Transitioning To Advanced Therapies For DFUs: Are Four Weeks And 50 Percent The Magic Numbers?

Author(s): 
Chanel Houston, DPM, Samirah Mohammed, DPM, and Peter A. Blume, DPM, FACFAS

   Lavery and co-workers also studied the progression of the postoperative diabetic foot by evaluating the percent wound area reduction at one week and four weeks.18 The patients in this study had large, non-ischemic, diabetic foot wounds following partial amputations. The 16-week randomized clinical study of 129 patients compared outcomes of patients who had negative wound pressure therapy (NPWT) using the vacuum assisted closure (VAC, KCI) system in 77 patients versus moist wound therapy in 85 patients.

   The results of the study revealed that the percent wound area reduction at one week was predictive of complete wound healing at 16 weeks.18 Wounds that had a 15 percent or greater percent wound area reduction at one week had a 68 percent chance of healing versus a 32 percent healing rate for wounds that did not reach a 15 percent wound area reduction.

   Furthermore, the percent wound area reduction at four weeks was predictive of complete closure at 16 weeks.18 Wounds that had a percent wound area reduction of 60 percent or greater at four weeks had a 77 percent chance of healing versus 30 percent for those wounds that did not reach a 60 percent wound area reduction. Wounds treated with NPWT at one week had an 18.9 percent wound area reduction, which was associated with a 60 percent chance of healing. Wounds treated with moist wound therapy at one week had a 9.9 percent wound area reduction, which was associated with a 39 percent chance of healing.

In Conclusion

Currently, the American Diabetic Association states that 8.3 percent of the current population has diabetes.19,20 This percentage includes 18.8 million people diagnosed with the disease and an estimated 7.0 million people who are undiagnosed.19,20 In 2007, complications from diabetes contributed to a total of 231,404 deaths.20 Complications such as diabetic foot ulcers are responsible for more hospitalizations than any other complication of diabetes. In 2006, surgeons performed approximately 65,700 non-traumatic lower-limb amputations in people with diabetes.19,20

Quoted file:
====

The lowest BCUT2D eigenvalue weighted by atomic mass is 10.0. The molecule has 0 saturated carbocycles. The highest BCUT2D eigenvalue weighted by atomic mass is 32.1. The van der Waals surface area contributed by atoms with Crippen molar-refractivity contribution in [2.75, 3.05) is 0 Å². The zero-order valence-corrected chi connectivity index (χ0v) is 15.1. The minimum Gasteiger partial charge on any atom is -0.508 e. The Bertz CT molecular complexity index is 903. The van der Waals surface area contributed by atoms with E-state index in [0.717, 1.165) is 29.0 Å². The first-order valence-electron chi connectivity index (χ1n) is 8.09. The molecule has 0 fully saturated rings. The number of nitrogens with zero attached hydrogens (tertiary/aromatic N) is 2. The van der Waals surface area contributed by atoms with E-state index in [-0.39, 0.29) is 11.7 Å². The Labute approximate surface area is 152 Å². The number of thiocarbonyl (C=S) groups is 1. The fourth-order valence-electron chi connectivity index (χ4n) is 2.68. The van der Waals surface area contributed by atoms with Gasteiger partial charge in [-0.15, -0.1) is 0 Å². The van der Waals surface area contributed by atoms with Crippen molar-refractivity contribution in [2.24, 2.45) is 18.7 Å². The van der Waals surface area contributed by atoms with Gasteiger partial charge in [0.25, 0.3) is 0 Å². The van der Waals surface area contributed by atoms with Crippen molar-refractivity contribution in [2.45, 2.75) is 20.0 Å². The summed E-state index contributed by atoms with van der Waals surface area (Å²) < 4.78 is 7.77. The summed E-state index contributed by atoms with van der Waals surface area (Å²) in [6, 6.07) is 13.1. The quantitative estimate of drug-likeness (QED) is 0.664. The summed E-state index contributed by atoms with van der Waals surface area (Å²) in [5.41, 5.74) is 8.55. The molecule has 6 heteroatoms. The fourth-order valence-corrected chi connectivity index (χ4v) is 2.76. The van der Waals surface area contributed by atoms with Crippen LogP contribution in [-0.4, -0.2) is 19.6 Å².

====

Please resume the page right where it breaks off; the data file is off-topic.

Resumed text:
Pathological conditions such as peripheral neuropathy, foot deformities and trauma predispose patients to diabetic foot ulcers. Limb loss is a significant risk in patients with diabetic foot ulcers, particularly if treatment has been delayed.21,22 When it comes to patients with diabetes and neuropathy, even if successful management results in healing of the foot ulcer, the recurrence rate is 66 percent and the amputation rate rises to 12 percent.22,23

   It is also crucial to remember that proper offloading and debridement contribute significantly to the healing process.3 Additionally, if there is any presence of infection within a diabetic wound, one must provide primary treatment with appropriate antibiotics in order for proper wound healing to occur.

   Overall, the review of the literature advocates that the advanced therapies that reign superior in diabetic wound healing are negative pressure wound therapy and bioengineered skin substitutes. Furthermore, it appears that the 50 percent reduction in ulcer area and four weeks of treatment protocol are indeed the magic numbers that predict the healing potential of a diabetic ulceration, and determine whether the treatment course remains unchanged or warrants adjunctive therapy.

   Dr. Houston is a third-year resident at Yale New Haven Hospital in New Haven, Conn.

   Dr. Mohamed is a second-year resident at the Yale New Haven Hospital in New Haven, Conn.

   Dr. Blume is an Assistant Clinical Professor of Surgery in the Department of Orthopaedics and Rehabilitation at the Yale University School of Medicine. He is the Director of Limb Preservation at the Yale New Haven Hospital in New Haven, Conn. Dr. Blume is a Fellow of the American College of Foot and Ankle Surgeons.

References

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